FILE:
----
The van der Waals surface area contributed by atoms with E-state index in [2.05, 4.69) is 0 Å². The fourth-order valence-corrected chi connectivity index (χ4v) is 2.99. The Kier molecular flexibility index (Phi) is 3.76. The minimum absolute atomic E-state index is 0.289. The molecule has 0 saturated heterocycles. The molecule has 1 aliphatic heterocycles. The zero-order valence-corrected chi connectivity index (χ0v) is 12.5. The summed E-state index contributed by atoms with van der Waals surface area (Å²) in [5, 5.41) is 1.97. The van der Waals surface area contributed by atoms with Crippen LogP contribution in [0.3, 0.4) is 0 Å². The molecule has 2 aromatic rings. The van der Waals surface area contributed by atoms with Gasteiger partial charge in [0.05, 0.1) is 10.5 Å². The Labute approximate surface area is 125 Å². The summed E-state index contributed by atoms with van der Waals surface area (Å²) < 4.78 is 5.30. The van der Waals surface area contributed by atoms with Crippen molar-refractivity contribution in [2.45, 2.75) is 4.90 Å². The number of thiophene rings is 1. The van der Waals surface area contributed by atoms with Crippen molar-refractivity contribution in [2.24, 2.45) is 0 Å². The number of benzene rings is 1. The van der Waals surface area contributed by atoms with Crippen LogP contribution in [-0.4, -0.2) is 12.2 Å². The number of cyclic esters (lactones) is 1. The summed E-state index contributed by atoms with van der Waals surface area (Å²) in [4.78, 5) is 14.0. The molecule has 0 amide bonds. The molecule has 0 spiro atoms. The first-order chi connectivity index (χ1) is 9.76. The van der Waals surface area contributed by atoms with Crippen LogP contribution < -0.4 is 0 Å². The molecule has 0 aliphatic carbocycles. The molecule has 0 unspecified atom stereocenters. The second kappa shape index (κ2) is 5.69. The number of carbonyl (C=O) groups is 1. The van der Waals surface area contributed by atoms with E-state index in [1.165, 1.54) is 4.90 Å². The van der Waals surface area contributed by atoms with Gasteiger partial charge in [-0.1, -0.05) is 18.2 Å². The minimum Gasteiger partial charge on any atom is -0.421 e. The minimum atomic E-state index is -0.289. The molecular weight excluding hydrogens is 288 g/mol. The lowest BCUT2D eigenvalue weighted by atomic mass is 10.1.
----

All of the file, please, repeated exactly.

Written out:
The van der Waals surface area contributed by atoms with E-state index in [2.05, 4.69) is 0 Å². The fourth-order valence-corrected chi connectivity index (χ4v) is 2.99. The Kier molecular flexibility index (Phi) is 3.76. The minimum absolute atomic E-state index is 0.289. The molecule has 0 saturated heterocycles. The molecule has 1 aliphatic heterocycles. The zero-order valence-corrected chi connectivity index (χ0v) is 12.5. The summed E-state index contributed by atoms with van der Waals surface area (Å²) in [5, 5.41) is 1.97. The van der Waals surface area contributed by atoms with Crippen LogP contribution in [0.3, 0.4) is 0 Å². The molecule has 2 aromatic rings. The van der Waals surface area contributed by atoms with Gasteiger partial charge in [0.05, 0.1) is 10.5 Å². The Labute approximate surface area is 125 Å². The summed E-state index contributed by atoms with van der Waals surface area (Å²) < 4.78 is 5.30. The van der Waals surface area contributed by atoms with Crippen molar-refractivity contribution in [2.45, 2.75) is 4.90 Å². The number of thiophene rings is 1. The van der Waals surface area contributed by atoms with Crippen molar-refractivity contribution in [2.24, 2.45) is 0 Å². The number of benzene rings is 1. The van der Waals surface area contributed by atoms with Crippen LogP contribution in [-0.4, -0.2) is 12.2 Å². The number of cyclic esters (lactones) is 1. The summed E-state index contributed by atoms with van der Waals surface area (Å²) in [4.78, 5) is 14.0. The molecule has 0 amide bonds. The molecule has 0 spiro atoms. The first-order chi connectivity index (χ1) is 9.76. The van der Waals surface area contributed by atoms with Crippen LogP contribution < -0.4 is 0 Å². The molecule has 0 aliphatic carbocycles. The molecule has 0 unspecified atom stereocenters. The second kappa shape index (κ2) is 5.69. The number of carbonyl (C=O) groups is 1. The van der Waals surface area contributed by atoms with E-state index in [1.165, 1.54) is 4.90 Å². The van der Waals surface area contributed by atoms with Gasteiger partial charge in [-0.1, -0.05) is 18.2 Å². The minimum Gasteiger partial charge on any atom is -0.421 e. The minimum atomic E-state index is -0.289. The molecular weight excluding hydrogens is 288 g/mol. The lowest BCUT2D eigenvalue weighted by atomic mass is 10.1.